Civil War Peace Agreements and Gender Inclusion

Authored by: Marie Olson Lounsbery, Nicole Gerring, and Kaitlyn Rose

Categories: Peace Support Operations, The Field of Women, Peace and Security, Violent Conflict
Sub-Categories: Democratization and Political Participation, Post-Conflict Reconstruction, UN Resolutions
Region: No Region
Year: 2022
Citation: Lounsbery, Marie Olson, Nicole Gerring, and Kaitlyn Rose. "Civil War Peace Agreements and Gender Inclusion." Defence and Peace Economics (2022).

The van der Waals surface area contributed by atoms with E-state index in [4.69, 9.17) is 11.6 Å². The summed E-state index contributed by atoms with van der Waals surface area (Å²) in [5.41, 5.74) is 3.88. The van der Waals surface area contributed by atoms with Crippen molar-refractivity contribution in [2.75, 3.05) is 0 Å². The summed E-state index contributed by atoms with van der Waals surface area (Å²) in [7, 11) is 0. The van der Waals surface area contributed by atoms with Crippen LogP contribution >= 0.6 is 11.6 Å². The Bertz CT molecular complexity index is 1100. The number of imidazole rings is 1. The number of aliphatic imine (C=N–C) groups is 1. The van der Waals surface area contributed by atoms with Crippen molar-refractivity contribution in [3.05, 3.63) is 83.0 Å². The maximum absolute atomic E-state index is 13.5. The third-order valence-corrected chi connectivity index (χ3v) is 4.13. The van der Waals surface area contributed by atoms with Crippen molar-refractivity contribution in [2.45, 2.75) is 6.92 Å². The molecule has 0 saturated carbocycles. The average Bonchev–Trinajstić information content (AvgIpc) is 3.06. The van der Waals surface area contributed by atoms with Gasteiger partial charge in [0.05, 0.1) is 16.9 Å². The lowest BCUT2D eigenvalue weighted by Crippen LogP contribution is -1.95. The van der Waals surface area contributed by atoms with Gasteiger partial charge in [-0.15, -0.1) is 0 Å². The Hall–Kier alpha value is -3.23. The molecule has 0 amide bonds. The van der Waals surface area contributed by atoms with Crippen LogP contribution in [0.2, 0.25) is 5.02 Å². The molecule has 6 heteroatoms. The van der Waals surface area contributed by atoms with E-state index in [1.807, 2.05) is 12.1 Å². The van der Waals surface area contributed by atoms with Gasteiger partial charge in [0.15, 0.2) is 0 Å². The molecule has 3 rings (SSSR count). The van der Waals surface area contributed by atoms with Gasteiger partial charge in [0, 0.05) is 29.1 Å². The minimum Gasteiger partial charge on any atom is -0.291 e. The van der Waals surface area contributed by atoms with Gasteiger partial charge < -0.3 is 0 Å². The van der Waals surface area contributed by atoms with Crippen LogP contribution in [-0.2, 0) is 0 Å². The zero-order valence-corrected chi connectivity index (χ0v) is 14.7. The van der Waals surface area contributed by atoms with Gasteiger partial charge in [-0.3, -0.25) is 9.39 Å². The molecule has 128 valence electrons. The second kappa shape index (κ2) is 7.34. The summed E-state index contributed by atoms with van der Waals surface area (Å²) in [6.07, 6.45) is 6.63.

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In 2000, The United Nations Security Council Resolution 1325 actively promoted the inclusion of women and their perspectives in peace processes, as well as promoted a gender perspective in post-conflict recovery and institution building. The number of gender provisions in civil war peace agreements has increased since 2001 as a result, but not all such provisions serve the same purpose. In this study, we present a provision typology that divides gender provisions into those that seek to empower women and compare them to those that address conflict victimization. We suggest that the context under which the peace agreement takes place, and conditions of the conflict itself, should influence where empowerment and victimization provisions are employed if they are to have the type of impact sought by the UNSC and improve post-conflict outcomes. We test our propositions on all civil war peace agreements occurring between 1990-2018. Findings indicate that gender provisions designed to empower women are unlikely to emerge in societies where they are perhaps most needed. Comparatively, it appears there is less resistance to gender provisions aimed at addressing conflict-related victimization.